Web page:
For over thirty years U.S. companies have enjoyed a home court advantage in developing information and communications technology (ICT) standards. Specifically, the overwhelming majority of the more than five hundred consortia founded over the last thirty-five years to develop ICT …
This post was written by Lee Gesmer. It describes a case involving the scope of the most fundamental commitment that makes standards development and adoption possible. You can read more posts by Lee at https://masslawblog.com/ Antitrust law in the United States is regulated by both the Antitrust Division of the Department of Justice (DOJ) and the Federal Trade Commission (FTC). Usually, these two agencies are able to reach a common understanding on antitrust policy and enforcement. Infrequently, they find themselves in disagreement. Currently, the proper antitrust treatment of standard-essential patents and patent-holder commitments to make these patents available on “fair, reasonable and non-discriminatory terms” is such an occasion. The disagreement has come to a head in FTC v. Qualcomm, now on appeal before the Ninth Circuit.
Ninety-odd days ago, the US Bureau of Industry and Security (BIS) added Huawei and 68 of its affiliates to its “Entity List.” BIS added another 46 Huawei affiliates last week (collectively, “Huawei”), thereby making it illegal for US individuals and entities to disclose certain technology and software to Huawei and such blacklisted affiliates without a license. At the same time, it tempered the blow by issuing a Temporary General License that, among other things, allowed US entities to continue to participate with Huawei to develop 5G standards. For all other standards, Huawei’s continued participating would be legal only to the extent a given standard setting organization (SSO) either applied for, and received, a license from the BIS, or could credibly analogize its processes to an exception recognized under existing Export Administration Regulations (EAR). The closest exceptions are disclosures at public conferences and in connection with coauthoring journal articles. Ever since, standards setting organizations (SSOs) counting Huawei as a member have been scrambling, trying to figure what they can and cannot allow Huawei to do. On Monday of this week, three things happened that provided some answers. But almost all the answers were bad.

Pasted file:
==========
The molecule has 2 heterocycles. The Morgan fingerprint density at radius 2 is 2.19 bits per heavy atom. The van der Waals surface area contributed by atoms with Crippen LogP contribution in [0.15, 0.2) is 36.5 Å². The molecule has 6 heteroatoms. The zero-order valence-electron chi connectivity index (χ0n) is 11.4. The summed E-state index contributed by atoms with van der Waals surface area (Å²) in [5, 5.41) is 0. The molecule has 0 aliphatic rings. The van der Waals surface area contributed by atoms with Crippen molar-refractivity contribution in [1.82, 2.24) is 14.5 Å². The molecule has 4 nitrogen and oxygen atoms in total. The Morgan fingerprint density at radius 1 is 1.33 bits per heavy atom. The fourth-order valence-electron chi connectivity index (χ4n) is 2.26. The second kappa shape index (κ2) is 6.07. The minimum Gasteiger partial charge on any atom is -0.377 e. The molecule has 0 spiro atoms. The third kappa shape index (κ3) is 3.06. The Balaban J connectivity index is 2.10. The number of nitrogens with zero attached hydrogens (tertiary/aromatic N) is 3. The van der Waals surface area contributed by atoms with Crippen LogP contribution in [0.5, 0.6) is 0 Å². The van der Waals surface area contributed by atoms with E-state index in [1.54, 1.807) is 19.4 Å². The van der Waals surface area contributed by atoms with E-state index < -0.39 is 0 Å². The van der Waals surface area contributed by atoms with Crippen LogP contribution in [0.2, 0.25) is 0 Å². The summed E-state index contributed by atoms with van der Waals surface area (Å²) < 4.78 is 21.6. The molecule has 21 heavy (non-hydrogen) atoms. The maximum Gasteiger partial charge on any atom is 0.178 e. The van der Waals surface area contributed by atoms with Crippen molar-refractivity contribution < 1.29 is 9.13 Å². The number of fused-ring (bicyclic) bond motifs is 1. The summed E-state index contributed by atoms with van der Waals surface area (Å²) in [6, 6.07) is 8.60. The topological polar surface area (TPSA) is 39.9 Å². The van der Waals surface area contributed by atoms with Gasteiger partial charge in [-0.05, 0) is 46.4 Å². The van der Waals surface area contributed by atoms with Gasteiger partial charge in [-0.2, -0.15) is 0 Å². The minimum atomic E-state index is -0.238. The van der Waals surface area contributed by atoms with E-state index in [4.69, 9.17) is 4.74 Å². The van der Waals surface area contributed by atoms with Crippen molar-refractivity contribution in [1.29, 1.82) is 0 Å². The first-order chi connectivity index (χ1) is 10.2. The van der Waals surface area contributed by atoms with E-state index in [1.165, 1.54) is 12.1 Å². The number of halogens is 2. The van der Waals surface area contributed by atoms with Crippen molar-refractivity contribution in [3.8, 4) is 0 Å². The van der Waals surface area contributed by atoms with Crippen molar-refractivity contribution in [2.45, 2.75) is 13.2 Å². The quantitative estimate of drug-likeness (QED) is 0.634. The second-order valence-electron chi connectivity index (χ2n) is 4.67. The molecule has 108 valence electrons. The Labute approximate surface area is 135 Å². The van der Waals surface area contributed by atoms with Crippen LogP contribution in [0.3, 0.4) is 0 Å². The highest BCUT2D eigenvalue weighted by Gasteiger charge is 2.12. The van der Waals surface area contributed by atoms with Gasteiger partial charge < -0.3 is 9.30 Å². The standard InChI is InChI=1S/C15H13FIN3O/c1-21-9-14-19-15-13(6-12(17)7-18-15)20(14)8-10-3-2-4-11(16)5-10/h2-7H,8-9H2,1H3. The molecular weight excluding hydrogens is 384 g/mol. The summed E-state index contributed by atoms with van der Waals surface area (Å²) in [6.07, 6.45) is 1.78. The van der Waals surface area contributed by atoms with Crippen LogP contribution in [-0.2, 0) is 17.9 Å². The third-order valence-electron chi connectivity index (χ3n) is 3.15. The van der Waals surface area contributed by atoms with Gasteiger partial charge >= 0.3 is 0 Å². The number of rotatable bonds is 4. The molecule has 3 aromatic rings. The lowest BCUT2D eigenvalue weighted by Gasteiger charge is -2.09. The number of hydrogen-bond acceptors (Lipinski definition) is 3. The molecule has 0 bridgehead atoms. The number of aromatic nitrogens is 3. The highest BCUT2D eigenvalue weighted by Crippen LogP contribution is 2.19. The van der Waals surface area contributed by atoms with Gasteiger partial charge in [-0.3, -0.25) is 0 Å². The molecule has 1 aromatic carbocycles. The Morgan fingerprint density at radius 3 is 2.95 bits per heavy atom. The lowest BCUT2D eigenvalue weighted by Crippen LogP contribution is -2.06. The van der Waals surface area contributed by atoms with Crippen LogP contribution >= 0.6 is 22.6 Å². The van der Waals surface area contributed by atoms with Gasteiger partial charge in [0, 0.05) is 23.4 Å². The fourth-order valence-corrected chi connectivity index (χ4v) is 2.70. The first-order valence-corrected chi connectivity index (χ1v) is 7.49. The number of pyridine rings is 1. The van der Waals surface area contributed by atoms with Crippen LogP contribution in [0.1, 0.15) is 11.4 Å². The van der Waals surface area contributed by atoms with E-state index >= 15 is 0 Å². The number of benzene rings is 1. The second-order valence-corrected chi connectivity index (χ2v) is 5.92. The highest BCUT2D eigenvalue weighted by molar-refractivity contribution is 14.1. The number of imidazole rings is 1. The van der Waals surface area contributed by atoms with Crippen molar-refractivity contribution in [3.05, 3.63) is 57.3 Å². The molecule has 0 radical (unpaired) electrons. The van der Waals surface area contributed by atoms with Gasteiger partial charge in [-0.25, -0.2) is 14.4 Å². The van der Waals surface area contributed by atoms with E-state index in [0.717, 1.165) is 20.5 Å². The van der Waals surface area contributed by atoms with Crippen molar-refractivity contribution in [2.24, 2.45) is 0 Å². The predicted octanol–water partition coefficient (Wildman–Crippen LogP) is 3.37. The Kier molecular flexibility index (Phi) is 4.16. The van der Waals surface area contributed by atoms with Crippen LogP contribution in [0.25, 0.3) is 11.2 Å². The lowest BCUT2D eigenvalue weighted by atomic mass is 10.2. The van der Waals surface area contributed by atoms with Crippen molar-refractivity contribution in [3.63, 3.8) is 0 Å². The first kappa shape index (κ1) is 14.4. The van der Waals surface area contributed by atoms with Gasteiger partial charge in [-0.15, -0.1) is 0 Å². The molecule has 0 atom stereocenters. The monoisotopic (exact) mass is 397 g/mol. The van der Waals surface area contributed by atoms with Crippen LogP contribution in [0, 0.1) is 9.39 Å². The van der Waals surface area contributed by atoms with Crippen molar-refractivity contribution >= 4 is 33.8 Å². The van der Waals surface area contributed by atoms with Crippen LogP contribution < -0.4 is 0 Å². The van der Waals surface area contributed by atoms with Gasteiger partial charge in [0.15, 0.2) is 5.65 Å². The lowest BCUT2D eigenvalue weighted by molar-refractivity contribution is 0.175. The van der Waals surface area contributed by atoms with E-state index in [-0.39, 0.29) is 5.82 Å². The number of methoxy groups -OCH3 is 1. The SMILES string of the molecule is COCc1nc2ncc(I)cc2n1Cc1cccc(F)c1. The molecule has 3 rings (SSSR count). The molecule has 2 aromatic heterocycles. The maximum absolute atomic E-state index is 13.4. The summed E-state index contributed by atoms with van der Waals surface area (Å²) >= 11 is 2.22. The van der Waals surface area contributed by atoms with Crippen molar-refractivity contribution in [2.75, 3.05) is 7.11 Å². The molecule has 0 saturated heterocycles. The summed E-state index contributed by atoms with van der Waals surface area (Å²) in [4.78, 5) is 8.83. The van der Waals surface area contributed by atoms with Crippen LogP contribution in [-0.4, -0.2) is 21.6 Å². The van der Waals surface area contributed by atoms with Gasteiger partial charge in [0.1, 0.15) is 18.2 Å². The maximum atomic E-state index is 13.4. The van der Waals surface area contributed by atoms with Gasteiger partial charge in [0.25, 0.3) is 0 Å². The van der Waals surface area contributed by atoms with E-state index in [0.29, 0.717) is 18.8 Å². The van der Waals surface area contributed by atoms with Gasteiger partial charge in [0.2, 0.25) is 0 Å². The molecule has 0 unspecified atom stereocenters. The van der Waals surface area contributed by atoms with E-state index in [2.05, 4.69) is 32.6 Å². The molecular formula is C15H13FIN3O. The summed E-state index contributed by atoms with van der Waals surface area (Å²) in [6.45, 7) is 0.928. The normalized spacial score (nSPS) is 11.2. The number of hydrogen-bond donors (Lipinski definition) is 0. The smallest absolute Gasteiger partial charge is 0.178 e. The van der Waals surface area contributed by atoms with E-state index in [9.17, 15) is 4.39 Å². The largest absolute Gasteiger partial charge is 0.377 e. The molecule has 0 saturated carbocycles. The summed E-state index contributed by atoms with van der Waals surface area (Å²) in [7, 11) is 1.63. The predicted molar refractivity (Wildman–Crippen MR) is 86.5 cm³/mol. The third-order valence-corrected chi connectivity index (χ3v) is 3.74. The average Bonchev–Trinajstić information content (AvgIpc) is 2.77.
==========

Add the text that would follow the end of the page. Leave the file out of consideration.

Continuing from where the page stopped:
The vast majority of free and open source (FOSS) projects today operate on a license in/license out basis. In other words, each contributor to a code base continues to own her code while committing to provide a license to anyone that wants to download that code. Of course, no developer ever actually signs a downstream license. Instead, all contributors to a given project agree on the OSI (Open Source Initiative) approved license they want to use, and those terms stand as an open promise to all downstream users. But is that really the best way to operate? What about the minority of projects that require contributors to assign ownership of their code to the project? They clearly think assignment is a better way to go. Are they right?
Free and open source software (FOSS) development has for many years enjoyed an increasingly positive public image. Particularly in the last several years, it’s become recognized as the foundation upon which most of the modern computing world rests. FOSS proponents include many governments, too, including many in Europe and the European Commission itself.
That’s all good and quite appropriate, but it’s worth keeping in mind that FOSS involves the conscious agreement of head to head competitors to work towards a common result – something that would otherwise normally be a red flag to antitrust regulators in the US, competition authorities in Europe, and to many of their peers throughout the world. To date, those regulators do not seem to have expressed any concerns over FOSS development generally. But that can change.